About Gas And Bloating
Excessive gas and bloating is a common intestinal symptom. Passing gas through the rectum, or flatulence is normal, and in fact healthy subjects can pass gas up to 20 times per day. Belching is also common. When these conditions become troublesome, it is time to speak to your gastroenterologist.
What Causes Gas in the Intestinal Tract?
There are multiple causes of gas in the intestinal tract.
Swallowing air can cause excessive belching. Large amounts of air can be swallowed if you eat too rapidly. Other causes of excessive swallowed air are smoking, chewing gum, and using hard candies.
Eating certain foods can also cause excessive gas. Common foods associated with excessive gas include broccoli, cabbage, beans, onions, bananas, pretzels, and bagels. Drinking carbonated beverages such as soda, or carbonated water will also cause excessive gas. Artificial sweeteners and sugar substitutes used in drinks and candy are also associated with bloating and gas.
Lactose intolerance can cause excessive bloating and flatulence, especially after eating or drinking dairy products. Sometimes this can be the only symptom of lactose intolerance. Gluten intolerance, or celiac disease, may also present with excessive gas.
An infection in the intestinal tract may be associated with excessive gas. This can be a parasite such as giardia or an overgrowth of bacteria in the small intestine.
Bloating and Fullness
Bloating is a sensation that the abdomen is too full. The abdomen can also become distended which means there is an actual increase in waist size. Everyone feels gas in their intestinal tract differently. Some people will be more sensitive to excessive gas than others. You may develop crampy abdominal pain, while others may feel distended or develop discomfort in the upper sides of the abdomen. This is because the colon has many curves and angles that may trap pockets of gas and cause bloating.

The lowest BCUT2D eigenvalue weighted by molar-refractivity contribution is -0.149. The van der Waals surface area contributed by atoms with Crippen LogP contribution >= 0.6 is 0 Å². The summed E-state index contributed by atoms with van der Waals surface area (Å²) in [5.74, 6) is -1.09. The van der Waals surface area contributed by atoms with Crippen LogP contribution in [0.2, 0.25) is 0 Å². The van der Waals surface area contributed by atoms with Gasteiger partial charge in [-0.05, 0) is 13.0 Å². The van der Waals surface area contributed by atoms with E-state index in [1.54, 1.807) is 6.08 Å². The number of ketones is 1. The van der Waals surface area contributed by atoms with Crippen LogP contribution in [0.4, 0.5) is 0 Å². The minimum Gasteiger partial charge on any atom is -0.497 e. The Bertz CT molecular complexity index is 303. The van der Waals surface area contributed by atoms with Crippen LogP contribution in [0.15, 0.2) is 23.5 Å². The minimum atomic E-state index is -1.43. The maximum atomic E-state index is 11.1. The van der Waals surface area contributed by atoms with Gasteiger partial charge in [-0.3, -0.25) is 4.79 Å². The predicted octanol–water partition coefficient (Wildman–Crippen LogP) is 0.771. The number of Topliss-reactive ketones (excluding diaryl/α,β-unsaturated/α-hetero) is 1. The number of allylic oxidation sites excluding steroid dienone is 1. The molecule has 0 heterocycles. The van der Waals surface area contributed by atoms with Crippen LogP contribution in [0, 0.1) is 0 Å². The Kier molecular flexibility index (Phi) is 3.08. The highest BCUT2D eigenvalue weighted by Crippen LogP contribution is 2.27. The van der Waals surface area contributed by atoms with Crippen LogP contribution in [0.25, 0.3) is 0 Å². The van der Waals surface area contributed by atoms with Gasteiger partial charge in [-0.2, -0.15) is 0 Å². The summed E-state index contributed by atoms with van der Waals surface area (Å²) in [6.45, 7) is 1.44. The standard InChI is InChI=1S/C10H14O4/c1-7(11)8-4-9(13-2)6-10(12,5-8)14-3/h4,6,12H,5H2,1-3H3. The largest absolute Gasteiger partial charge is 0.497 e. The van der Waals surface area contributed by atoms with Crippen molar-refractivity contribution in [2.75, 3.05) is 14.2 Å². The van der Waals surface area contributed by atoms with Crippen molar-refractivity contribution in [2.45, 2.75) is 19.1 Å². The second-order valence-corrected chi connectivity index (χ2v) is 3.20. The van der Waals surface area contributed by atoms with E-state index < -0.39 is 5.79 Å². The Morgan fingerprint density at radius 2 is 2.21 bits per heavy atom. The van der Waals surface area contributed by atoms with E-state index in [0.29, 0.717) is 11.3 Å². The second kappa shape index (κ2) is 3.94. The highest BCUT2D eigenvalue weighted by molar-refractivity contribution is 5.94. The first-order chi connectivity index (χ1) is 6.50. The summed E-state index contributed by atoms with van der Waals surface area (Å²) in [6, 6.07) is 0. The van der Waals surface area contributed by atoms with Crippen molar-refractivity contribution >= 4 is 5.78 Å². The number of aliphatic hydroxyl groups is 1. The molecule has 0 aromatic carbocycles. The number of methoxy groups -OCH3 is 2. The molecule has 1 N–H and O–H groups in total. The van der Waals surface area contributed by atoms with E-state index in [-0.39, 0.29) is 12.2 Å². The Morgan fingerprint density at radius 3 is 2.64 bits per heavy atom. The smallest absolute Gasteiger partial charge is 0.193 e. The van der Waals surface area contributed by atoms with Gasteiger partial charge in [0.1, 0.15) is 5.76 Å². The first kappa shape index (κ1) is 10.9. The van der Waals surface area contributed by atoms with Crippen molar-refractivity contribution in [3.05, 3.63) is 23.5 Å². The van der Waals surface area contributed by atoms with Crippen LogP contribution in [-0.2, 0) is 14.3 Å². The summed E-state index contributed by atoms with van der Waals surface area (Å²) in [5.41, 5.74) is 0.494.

Testing for the Cause of Excessive Gas
Although there are many tests available, the appropriate testing will be depend on your symptoms, your age, and physical examination findings. A breath test can be used to test for lactose intolerance and blood tests can be performed to test for wheat intolerance or celiac disease. A stool sample may be needed to check for blood in the stool, unusual levels of fat, or an infection. Finally, an EGD or a colonoscopy may be recommended. Samples of tissue can be obtained during an endoscopy to check for bacterial infections in the stomach, colitis, or celiac disease. These procedures may provide the most information.
Treatment of Excessive Gas
The treatment of excessive gas will depend upon the cause. There are however, some general recommendations. If the main symptom is repetitive belching, then recommendations may be made to decrease swallowing air. This often includes cutting out chewing gum, carbonated beverages and smoking. It is also important to not gulp food quickly. If food is eaten slowly then less air may be swallowed. Dietary changes are helpful if the main symptom is passage of too much gas per rectum. A trial of a lactose-free diet or a gluten-free diet may be considered. A low FODMAP diet can also improve bloating. This diet can be discussed with your gastroenterologist or with a dietitian. Over-the-counter medications such as simethicone or Beano can be used if the problems persist. Prescription antibiotics followed by a course of a probiotic may also be tried if there is a suspicion of altered bacteria of bacterial overgrowth in the gut.
Can this be “Serious”?
Occasionally, excessive gas and bloating may be the only symptom of a more serious disorder. Warning signs of a more serious problem would include blood in the stool, weight loss, fevers, or abdominal pain, especially pain that wakes you up from sleep at night. Bloating associated with a change in your bowel habits, either diarrhea or constipation, also warrant further evaluation.